Bongbong’s Sugar Problem
Running the ag agency may not be as easy as it looked
Philippine President Ferdinand “Bongbong” Marcos may be having second thoughts about having appointed himself Secretary of Agriculture in his administration. He has thus found himself in the middle of one of the first crises of his term but one which reflects years of failure of local agriculture to keep up with the growth of population, let alone the demands of consumers.
The country has been facing a shortage of sugar, once one of the nation’s leading exports. Not only have prices risen as a result but big-name soft drinks producers have been unable to get as much of the refined product as they need. But when the Sugar Regulatory Administration which comes under the Ministry of Agriculture, authorized the import of 300,000 tonnes there was outrage from sugar producer interests. Marcos was forced to claim that he had not authorized the import. Whether the politically attuned officials of the SA would have made such authorization without the boss’s knowledge is debatable but nonetheless they were dismissed from their posts.
Marcos then appointed as head of the SRA the representative of the one of the largest groups of sugar producers in the country, the Negros-based Asociacion de Agricultores de la Carlota y Pontevedra. In short, Marcos seems to be siding with the producers who claim that any shortage is temporary and that milling will surge in September. Even so imports would almost certainly be necessary and Marcos agreed to 150,000 tonnes.
The big sugar interests of Negros in particular are politically influential despite or because of their poor record in land productivity, more efficient milling and the welfare of farm workers who are among the poorest in the nation and where militancy is endemic and extrajudicial killings occur of those including doctors and lawyers trying to help the poor. Decades of protection have enabled the big planters to do well enough without undue effort while smallholders have low yields, often from hilly land. The retail price of sugar per kilo is PHP70 or more, or nearly twice the average for Indonesia, Malaysia and Thailand.
There is a constant tug-of-war between the interests of the farmers and those of the consumer which are not confined to sugar but run all the way through the food chain, starting with rice due to the high cost and low productivity of local agriculture. The situation is in one way worse in the case of sugar than of rice. The Duterte administration pushed through, against much opposition, a tariff in place of regulations to protect local rice farmers. That is set at 30 percent for ASEAN imports and 50 percent for that from elsewhere. It is still blamed for hurting farmers, but few ask the question of why it costs so much more to produce rice in the Philippines than in Indonesia, Thailand or Vietnam despite more government money being spent on the rice industry than the rest of agriculture combined.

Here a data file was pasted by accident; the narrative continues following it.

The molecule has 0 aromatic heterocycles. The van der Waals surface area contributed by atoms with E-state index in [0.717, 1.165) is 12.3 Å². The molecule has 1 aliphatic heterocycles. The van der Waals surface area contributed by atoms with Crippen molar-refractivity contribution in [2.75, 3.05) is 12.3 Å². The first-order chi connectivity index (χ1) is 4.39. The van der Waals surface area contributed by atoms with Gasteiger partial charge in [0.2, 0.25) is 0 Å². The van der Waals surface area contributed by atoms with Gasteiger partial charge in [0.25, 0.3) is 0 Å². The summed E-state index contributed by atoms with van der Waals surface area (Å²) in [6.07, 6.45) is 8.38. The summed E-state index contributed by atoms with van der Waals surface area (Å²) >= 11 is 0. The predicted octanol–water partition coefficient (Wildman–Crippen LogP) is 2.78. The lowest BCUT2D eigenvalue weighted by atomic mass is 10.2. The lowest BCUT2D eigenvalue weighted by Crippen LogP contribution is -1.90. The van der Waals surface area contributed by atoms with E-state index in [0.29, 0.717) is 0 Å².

Sugar meanwhile has remained subject to the dictates of the SRA and hence is a political football and is likely to remain so unless Marcos can summon up the courage and congressional support to get rid of it and rely on tariffs.
High prices for rice and sugar feed through the whole economic chain, contributing to the high levels of malnutrition among children and formal labor costs which are mostly higher than in neighboring countries. Low productivity also characterizes the coconut industry, the third most important agricultural crop after rice and corn. Although it remains a significant exporter, growers are mostly among the poorest farmers. Despite its tropical location, particularly in Mindanao, the Philippines is also a net importer of palm oil as well as of wheat and corn for human and animal consumption.
Aquaculture is steadily expanding but sea catch is at best static due to depleted resources, Chinese occupation of coastal waters and competition with several countries for tuna. While Philippines remains a major banana exporter, it has lagged neighbours in selling durian, mango and pineapple.
Marcos’ assumption of the agriculture portfolio may be a recognition of its importance. But his early encounter with the sugar issue shows just how difficult, it is whether from a short-term political standpoint or the long term efforts needed to raise productivity and hence the substandard living standards of those, urban and rural, on the lower rungs of the income scale. Reducing the gap between local and international food prices would have another benefit – less incentive for smugglers.